- Workplace assessments identified concerns relating to:
- a lack of signage, manuals and directives
- physical plant issues
- equipment and procedures
- workplace practice
- The number of concerns identified in workplace assessments decreased after the intervention.
- Questionnaire results showed that many staff had inadequate knowledge of OH and IPC practices. For example:
- 21% did not know whento use gloves.
- 35% did not know when to use a N95 respirator.
- 47% thought that needles should be recapped before disposal in a sharps container.
- Over 20% thought they should change their work practice if a patient is known to have HIV or Hepatitis.
- In some cases participants were not applying their knowledge. For example, 76% knew when to use goggles but only 40% said they always use eye protection during procedures with potential for splashes and aerosols.
- Incorrect understanding also translated into a lack of correct practice. For example, 47% of respondents thought that needles should be recapped before disposal, and 32% reported recapping needles in practice.
- Administrative staff had significantly less IPC knowledge and correct practice than clinical staff.
The authors make the following OH and IPC recommendations for ambulatory care facilities:
- Conduct a needs assessment using tools such as a workplace assessment checklist, Glo-Germ environmental audits and worker knowledge, attitudes and practice questionnaires to inform the development and implementation of new programs, services and educational initiatives.
- Ensure that staff has access to regular, documented in-services targeted at clinical and non-clinical staff.
- Become part of the administrative structure by ensuring that occupational health and infection control is represented on relevant committees.
- Examine cleaning contracts to ensure that the cleaning requirements reflect the acuity of the population and are not biased towards office style cleaning.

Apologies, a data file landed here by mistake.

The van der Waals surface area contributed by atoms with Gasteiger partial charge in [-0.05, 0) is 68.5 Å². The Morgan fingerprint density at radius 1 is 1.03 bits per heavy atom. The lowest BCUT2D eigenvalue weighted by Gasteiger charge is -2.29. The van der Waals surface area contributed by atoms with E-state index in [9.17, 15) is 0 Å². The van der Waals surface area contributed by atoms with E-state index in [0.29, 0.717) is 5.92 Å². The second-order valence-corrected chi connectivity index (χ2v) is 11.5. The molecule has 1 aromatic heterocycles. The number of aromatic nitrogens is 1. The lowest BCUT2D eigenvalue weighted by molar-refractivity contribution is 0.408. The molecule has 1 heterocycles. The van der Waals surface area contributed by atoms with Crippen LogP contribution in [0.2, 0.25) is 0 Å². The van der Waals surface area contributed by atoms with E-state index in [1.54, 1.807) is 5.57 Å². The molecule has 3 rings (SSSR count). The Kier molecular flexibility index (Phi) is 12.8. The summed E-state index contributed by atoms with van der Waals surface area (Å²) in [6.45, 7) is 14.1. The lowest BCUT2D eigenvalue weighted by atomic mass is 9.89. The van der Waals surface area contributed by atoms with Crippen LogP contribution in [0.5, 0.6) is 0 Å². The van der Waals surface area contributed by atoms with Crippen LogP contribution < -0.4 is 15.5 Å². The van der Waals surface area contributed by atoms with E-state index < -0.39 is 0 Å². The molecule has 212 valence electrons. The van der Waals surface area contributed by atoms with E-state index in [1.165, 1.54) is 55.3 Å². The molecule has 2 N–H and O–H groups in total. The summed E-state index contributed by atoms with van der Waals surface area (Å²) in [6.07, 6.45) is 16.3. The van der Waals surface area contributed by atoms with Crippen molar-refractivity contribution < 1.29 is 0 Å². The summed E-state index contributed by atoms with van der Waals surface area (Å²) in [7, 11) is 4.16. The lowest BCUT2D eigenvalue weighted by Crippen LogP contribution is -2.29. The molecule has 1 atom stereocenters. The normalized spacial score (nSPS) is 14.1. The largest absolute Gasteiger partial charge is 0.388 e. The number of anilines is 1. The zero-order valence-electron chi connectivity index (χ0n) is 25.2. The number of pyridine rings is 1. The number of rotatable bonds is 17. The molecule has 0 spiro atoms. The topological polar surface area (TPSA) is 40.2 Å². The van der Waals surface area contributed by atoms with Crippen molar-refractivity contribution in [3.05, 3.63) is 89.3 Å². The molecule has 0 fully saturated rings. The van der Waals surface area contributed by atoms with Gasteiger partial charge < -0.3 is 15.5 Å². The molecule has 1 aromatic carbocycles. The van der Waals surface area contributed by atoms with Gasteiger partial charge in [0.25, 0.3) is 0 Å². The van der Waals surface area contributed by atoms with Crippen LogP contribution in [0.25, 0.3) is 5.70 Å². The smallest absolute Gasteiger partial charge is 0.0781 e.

- Plan for an acute patient population as ambulatory care services continue to increase.
- Consider and build in redundancies to address physical plant changes due to re-allocation of space and the development of new technologies.
- Insert Infection Control and Occupational Health in the management structure for all building partners.
- Use algorithms to identify patients at high risk for transmission of communicable diseases.
- Identify Infection Control and Occupational Health resources required considering in-services offered, workplace assessments, education and training and consultation.
The researchers also note two important areas for future work:
- Further coordinated efforts to protect workers in ambulatory care facilities from infections and occupational risks, while taking into account the characteristics of ambulatory care facilities.
- Providing appropriate training in infection control and occupational health and safety to ambulatory care staff. As suggested by the project findings, these workers may not possess the basics in infection prevention and control.
Publications and presentations
“Preventing infections in the ambulatory care workforce: What do healthcare workers know and do?” Journal of Ambulatory Care Management. (Accepted for publication with revisions)
“Infection Control Basics for Medical Students”. In Handbook for Medical Students. 2010. UBC Medical Student Orientation Manual.
“Preventing infections in the ambulatory care workforce: What do healthcare workers think?” Poster presentation at Community and Hospital Infection Control Association. June 1, 2010 (Vancouver).
The infection control audit: Taking it to the next generation an Oral presentation at International Federation of Infection Control (IFIC) Conference, September, 2010, Cape Town, South Africa.
A “Field Guide for Workplace Assessments in Healthcare.” This guide is based on the process for conducting workplace assessments at the GLDHCC and is currently being piloted in South African hospitals.